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Michigan, MI | RN to BSN Nursing School Program

RN to BSN programs are targeted specifically at currently employed Registered Nurses looking to improve their education while remaining in the work force. RN to BSN programs in Michigan are attractive because they can be completed through night classes and online courses, while also allowing currently working RNs to shorten the education process through NLN Nursing Acceleration Challenge Exams. These standardized exams test current knowledge in various areas of nursing and allow students to receive advancement placement based on where they currently stand with regards to nursing processes and skills, medical and surgical processes and knowledge, pediatrics, mental health and maternal newborn care, and more. This allows currently employed Registered Nurses to tailor individual coursework to their needs and to reach career goals. And it can be completed in just one year.

Not all schools in Michigan offer RN to BSNs, but with online options available from respected schools like the University of Michigan, they can be completed from almost anywhere in the state. Requirements for entry are similar to other nursing school requirements, such as a minimum of a 2.5 GPA. And like an ADN or BSN, admission to general studies is required before applying to a nursing school. After acceptance into an RN to BSN program, students take courses in research, leadership, family and community health, community assessment and upper level electives that allow for further specialization of knowledge during an RN to BSN—topics such as health care law, community health education, pharmaceutical research and more. It is also possible to take any number of electives from a school’s science department; with the right prerequisites RN to BSN students in Michigan may take anything from upper level physiology to abnormal psychology and philosophy of health.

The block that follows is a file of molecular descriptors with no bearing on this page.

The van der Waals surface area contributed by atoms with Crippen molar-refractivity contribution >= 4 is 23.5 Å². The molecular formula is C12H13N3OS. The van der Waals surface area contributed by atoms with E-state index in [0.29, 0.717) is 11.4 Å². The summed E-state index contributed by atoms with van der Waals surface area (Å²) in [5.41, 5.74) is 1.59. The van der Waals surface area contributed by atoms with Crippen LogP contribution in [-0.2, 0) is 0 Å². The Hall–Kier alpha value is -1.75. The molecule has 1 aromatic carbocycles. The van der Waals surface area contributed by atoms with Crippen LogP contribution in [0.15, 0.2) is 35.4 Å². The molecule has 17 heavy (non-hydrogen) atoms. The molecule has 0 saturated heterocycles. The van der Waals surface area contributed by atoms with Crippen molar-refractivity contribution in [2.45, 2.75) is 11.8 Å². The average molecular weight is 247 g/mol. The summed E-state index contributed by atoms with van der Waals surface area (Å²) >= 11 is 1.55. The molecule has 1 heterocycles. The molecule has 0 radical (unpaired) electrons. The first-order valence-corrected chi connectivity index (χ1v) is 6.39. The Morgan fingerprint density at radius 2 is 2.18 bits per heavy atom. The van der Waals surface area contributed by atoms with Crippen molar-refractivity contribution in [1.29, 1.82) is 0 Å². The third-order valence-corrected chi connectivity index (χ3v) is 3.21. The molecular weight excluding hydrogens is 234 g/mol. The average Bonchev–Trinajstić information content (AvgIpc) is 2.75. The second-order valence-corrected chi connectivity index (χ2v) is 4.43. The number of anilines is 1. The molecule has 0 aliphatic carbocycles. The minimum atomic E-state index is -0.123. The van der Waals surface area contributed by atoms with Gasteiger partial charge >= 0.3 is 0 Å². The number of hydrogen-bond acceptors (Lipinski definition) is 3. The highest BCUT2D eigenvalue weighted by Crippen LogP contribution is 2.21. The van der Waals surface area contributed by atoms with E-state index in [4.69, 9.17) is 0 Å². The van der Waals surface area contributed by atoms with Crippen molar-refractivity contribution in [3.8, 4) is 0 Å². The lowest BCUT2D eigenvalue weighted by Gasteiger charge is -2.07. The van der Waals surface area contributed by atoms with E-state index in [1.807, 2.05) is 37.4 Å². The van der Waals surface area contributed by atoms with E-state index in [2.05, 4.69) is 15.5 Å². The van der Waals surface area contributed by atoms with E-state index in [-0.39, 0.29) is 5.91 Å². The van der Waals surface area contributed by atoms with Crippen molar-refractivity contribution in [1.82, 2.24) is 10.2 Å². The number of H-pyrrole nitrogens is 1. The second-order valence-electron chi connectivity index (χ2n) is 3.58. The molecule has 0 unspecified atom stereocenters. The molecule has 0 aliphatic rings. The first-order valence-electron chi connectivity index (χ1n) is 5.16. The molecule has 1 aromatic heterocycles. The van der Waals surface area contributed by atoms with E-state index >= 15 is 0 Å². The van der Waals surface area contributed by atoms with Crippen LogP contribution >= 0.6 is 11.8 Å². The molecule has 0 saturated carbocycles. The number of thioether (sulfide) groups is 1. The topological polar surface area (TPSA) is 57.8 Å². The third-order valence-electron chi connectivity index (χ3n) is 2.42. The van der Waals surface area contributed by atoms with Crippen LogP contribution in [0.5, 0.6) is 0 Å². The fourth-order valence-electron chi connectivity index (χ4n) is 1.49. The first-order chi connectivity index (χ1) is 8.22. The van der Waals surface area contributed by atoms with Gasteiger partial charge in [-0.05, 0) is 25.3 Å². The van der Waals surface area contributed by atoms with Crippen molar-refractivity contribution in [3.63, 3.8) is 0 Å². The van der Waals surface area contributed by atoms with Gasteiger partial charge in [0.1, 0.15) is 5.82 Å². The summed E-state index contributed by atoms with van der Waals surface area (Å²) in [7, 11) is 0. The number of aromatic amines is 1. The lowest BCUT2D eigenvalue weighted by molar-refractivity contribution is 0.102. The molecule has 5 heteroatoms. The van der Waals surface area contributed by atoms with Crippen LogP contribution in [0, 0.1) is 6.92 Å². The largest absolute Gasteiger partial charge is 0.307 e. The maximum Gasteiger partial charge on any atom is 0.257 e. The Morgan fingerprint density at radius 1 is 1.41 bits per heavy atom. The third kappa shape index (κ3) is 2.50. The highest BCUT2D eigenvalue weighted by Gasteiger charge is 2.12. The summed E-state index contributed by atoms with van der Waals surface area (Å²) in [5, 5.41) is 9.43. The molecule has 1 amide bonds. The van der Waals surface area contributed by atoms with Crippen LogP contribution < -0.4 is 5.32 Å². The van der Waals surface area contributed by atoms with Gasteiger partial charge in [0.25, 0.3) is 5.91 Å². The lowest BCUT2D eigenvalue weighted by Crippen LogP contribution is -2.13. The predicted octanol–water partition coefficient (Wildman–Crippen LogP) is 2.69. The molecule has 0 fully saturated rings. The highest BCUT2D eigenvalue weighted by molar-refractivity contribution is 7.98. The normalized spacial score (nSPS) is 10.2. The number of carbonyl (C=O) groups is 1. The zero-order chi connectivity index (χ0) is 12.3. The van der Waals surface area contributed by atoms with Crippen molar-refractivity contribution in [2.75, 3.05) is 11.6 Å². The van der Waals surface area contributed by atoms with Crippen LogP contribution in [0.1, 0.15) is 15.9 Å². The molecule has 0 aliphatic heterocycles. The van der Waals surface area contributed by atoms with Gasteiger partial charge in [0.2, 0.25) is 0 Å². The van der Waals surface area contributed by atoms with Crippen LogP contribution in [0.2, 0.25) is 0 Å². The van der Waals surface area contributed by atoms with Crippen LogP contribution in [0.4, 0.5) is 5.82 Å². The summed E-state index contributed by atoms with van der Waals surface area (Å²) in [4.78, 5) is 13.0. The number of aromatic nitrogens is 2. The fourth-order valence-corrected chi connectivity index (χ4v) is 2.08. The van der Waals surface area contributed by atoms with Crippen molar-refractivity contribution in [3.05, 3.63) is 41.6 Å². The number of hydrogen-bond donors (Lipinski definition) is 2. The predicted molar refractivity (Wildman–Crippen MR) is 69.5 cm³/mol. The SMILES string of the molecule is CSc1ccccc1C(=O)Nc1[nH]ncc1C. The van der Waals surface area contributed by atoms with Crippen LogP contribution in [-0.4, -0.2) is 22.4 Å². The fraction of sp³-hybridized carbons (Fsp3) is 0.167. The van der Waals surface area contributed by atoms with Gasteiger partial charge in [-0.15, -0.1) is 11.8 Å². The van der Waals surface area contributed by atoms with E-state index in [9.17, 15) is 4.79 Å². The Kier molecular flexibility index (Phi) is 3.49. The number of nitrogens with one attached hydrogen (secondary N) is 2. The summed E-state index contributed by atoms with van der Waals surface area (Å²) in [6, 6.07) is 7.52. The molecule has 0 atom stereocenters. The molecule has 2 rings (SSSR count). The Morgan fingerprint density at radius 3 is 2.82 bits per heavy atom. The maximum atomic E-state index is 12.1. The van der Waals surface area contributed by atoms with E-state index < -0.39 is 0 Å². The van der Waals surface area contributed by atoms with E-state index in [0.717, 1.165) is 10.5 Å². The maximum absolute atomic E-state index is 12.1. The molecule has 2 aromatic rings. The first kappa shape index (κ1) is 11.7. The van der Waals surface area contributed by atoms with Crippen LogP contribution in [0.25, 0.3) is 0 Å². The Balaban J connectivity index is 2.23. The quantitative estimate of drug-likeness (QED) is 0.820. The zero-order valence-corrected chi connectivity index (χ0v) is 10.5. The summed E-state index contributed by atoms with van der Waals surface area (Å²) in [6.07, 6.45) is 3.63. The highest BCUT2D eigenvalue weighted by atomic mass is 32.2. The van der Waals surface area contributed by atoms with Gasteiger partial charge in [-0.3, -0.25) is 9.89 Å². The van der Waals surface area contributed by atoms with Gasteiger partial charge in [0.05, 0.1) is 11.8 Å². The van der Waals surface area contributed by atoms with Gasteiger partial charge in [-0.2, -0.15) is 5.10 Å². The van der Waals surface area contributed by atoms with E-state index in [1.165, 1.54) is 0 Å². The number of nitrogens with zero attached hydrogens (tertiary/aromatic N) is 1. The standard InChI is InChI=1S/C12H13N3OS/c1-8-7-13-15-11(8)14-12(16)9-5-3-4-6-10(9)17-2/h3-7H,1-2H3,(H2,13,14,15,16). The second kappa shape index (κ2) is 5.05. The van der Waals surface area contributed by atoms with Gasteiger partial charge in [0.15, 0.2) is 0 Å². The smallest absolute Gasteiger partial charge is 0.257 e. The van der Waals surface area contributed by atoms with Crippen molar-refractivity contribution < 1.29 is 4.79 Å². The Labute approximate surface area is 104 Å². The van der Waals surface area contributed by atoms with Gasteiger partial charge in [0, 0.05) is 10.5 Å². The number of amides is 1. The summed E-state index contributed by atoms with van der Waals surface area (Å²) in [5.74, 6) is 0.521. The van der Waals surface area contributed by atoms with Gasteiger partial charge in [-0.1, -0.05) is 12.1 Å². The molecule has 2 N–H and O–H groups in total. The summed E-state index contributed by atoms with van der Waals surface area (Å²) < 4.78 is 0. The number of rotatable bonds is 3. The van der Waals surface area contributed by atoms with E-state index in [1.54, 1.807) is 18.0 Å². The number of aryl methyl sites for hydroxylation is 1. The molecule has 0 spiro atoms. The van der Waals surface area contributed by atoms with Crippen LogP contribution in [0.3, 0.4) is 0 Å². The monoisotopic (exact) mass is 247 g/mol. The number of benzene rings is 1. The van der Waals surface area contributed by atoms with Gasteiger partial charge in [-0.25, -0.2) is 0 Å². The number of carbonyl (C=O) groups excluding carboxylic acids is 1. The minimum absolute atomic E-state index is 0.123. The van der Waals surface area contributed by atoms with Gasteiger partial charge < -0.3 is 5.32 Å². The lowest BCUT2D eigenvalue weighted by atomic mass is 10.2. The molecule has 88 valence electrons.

There is no final test like the NCLEX in a Michigan RN to BSN, but there are always minimum graduating requirements, which is usually around a 2.5 GPA. And once a student has graduated, many newfound opportunities for career advancement open up. Research and critical thinking skills, a broader scope of knowledge, and further leadership training can lead to both public and private sector research positions and community health programming beyond a hospital or clinical setting. Leadership and management skills offer the opportunity for advancement in current occupational settings as well. And while an average Registered Nurse’s salary sits around $68,000 (according to in Michigan, graduates of an RSN to BSN program have the opportunity to move to the higher end of the nursing salary scale, which in some cases can reach upwards of $80,000 per year, plus benefits.